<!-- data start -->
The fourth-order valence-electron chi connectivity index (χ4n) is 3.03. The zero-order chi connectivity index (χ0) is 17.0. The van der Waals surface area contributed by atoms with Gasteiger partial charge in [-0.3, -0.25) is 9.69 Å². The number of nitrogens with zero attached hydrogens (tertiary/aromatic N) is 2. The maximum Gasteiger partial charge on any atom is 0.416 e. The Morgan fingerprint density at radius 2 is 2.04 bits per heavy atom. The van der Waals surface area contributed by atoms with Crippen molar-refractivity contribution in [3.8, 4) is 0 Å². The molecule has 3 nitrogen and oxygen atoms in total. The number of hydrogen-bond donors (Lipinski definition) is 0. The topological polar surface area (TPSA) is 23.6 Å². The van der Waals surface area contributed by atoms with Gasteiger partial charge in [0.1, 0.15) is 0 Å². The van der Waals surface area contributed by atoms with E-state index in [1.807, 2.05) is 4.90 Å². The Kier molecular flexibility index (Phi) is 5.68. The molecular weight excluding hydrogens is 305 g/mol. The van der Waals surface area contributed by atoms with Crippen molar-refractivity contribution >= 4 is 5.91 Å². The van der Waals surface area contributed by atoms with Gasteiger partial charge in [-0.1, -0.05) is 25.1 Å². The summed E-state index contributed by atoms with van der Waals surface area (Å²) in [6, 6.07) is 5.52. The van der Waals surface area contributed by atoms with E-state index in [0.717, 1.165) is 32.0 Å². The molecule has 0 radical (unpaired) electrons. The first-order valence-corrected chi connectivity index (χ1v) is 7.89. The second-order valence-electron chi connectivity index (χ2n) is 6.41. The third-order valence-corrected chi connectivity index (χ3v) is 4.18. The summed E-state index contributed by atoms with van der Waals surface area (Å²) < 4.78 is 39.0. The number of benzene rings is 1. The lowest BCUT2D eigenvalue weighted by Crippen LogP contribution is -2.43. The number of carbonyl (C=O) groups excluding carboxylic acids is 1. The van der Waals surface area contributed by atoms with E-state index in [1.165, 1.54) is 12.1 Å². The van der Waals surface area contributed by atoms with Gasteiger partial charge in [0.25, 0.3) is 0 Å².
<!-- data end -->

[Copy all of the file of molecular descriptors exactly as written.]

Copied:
The fourth-order valence-electron chi connectivity index (χ4n) is 3.03. The zero-order chi connectivity index (χ0) is 17.0. The van der Waals surface area contributed by atoms with Gasteiger partial charge in [-0.3, -0.25) is 9.69 Å². The number of nitrogens with zero attached hydrogens (tertiary/aromatic N) is 2. The maximum Gasteiger partial charge on any atom is 0.416 e. The Morgan fingerprint density at radius 2 is 2.04 bits per heavy atom. The van der Waals surface area contributed by atoms with Crippen molar-refractivity contribution in [3.8, 4) is 0 Å². The molecule has 3 nitrogen and oxygen atoms in total. The number of hydrogen-bond donors (Lipinski definition) is 0. The topological polar surface area (TPSA) is 23.6 Å². The van der Waals surface area contributed by atoms with Gasteiger partial charge in [0.1, 0.15) is 0 Å². The van der Waals surface area contributed by atoms with E-state index in [1.807, 2.05) is 4.90 Å². The Kier molecular flexibility index (Phi) is 5.68. The molecular weight excluding hydrogens is 305 g/mol. The van der Waals surface area contributed by atoms with Crippen molar-refractivity contribution >= 4 is 5.91 Å². The van der Waals surface area contributed by atoms with Gasteiger partial charge in [-0.1, -0.05) is 25.1 Å². The summed E-state index contributed by atoms with van der Waals surface area (Å²) in [6, 6.07) is 5.52. The van der Waals surface area contributed by atoms with E-state index in [0.717, 1.165) is 32.0 Å². The molecule has 0 radical (unpaired) electrons. The first-order valence-corrected chi connectivity index (χ1v) is 7.89. The second-order valence-electron chi connectivity index (χ2n) is 6.41. The third-order valence-corrected chi connectivity index (χ3v) is 4.18. The summed E-state index contributed by atoms with van der Waals surface area (Å²) < 4.78 is 39.0. The number of benzene rings is 1. The lowest BCUT2D eigenvalue weighted by Crippen LogP contribution is -2.43. The number of carbonyl (C=O) groups excluding carboxylic acids is 1. The van der Waals surface area contributed by atoms with E-state index in [1.165, 1.54) is 12.1 Å². The van der Waals surface area contributed by atoms with Gasteiger partial charge in [0.25, 0.3) is 0 Å².